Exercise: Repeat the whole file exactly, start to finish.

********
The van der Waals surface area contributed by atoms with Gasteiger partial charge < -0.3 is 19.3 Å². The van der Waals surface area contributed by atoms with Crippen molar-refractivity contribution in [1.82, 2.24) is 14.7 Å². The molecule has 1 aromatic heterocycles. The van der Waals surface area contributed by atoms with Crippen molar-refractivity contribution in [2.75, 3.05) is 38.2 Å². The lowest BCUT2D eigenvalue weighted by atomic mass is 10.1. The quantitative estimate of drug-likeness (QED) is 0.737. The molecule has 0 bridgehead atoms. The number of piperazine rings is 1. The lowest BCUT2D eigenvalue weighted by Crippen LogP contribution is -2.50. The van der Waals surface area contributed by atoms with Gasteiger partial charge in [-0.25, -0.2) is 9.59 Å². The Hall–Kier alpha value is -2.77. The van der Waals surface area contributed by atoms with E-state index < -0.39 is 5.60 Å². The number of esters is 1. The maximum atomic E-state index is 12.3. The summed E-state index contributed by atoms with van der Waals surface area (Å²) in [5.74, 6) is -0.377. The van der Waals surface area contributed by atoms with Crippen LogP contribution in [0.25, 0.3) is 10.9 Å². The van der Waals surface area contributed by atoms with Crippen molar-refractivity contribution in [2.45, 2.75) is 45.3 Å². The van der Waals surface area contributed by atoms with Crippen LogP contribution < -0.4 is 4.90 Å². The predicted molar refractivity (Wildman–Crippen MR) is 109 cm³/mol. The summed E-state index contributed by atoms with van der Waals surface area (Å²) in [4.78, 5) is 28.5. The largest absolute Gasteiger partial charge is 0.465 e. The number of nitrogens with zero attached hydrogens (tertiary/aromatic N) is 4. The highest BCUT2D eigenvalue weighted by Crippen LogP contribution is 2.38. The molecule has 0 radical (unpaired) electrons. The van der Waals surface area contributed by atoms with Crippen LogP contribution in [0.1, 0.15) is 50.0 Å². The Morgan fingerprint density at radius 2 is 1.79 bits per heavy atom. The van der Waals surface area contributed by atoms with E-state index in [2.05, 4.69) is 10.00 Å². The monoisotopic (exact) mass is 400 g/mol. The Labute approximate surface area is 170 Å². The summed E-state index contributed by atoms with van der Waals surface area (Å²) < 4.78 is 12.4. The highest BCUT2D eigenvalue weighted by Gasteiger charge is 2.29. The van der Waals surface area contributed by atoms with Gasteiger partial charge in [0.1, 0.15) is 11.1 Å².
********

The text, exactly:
The van der Waals surface area contributed by atoms with Gasteiger partial charge < -0.3 is 19.3 Å². The van der Waals surface area contributed by atoms with Crippen molar-refractivity contribution in [1.82, 2.24) is 14.7 Å². The molecule has 1 aromatic heterocycles. The van der Waals surface area contributed by atoms with Crippen molar-refractivity contribution in [2.75, 3.05) is 38.2 Å². The lowest BCUT2D eigenvalue weighted by atomic mass is 10.1. The quantitative estimate of drug-likeness (QED) is 0.737. The molecule has 0 bridgehead atoms. The number of piperazine rings is 1. The lowest BCUT2D eigenvalue weighted by Crippen LogP contribution is -2.50. The van der Waals surface area contributed by atoms with Gasteiger partial charge in [-0.25, -0.2) is 9.59 Å². The Hall–Kier alpha value is -2.77. The van der Waals surface area contributed by atoms with E-state index < -0.39 is 5.60 Å². The number of esters is 1. The maximum atomic E-state index is 12.3. The summed E-state index contributed by atoms with van der Waals surface area (Å²) in [5.74, 6) is -0.377. The van der Waals surface area contributed by atoms with Crippen LogP contribution in [0.25, 0.3) is 10.9 Å². The van der Waals surface area contributed by atoms with Crippen molar-refractivity contribution in [2.45, 2.75) is 45.3 Å². The van der Waals surface area contributed by atoms with Crippen LogP contribution < -0.4 is 4.90 Å². The predicted molar refractivity (Wildman–Crippen MR) is 109 cm³/mol. The summed E-state index contributed by atoms with van der Waals surface area (Å²) in [4.78, 5) is 28.5. The largest absolute Gasteiger partial charge is 0.465 e. The number of nitrogens with zero attached hydrogens (tertiary/aromatic N) is 4. The highest BCUT2D eigenvalue weighted by Crippen LogP contribution is 2.38. The molecule has 0 radical (unpaired) electrons. The van der Waals surface area contributed by atoms with Crippen LogP contribution in [0.1, 0.15) is 50.0 Å². The Morgan fingerprint density at radius 2 is 1.79 bits per heavy atom. The van der Waals surface area contributed by atoms with E-state index in [2.05, 4.69) is 10.00 Å². The monoisotopic (exact) mass is 400 g/mol. The Labute approximate surface area is 170 Å². The summed E-state index contributed by atoms with van der Waals surface area (Å²) < 4.78 is 12.4. The highest BCUT2D eigenvalue weighted by Gasteiger charge is 2.29. The van der Waals surface area contributed by atoms with Gasteiger partial charge in [0.1, 0.15) is 11.1 Å².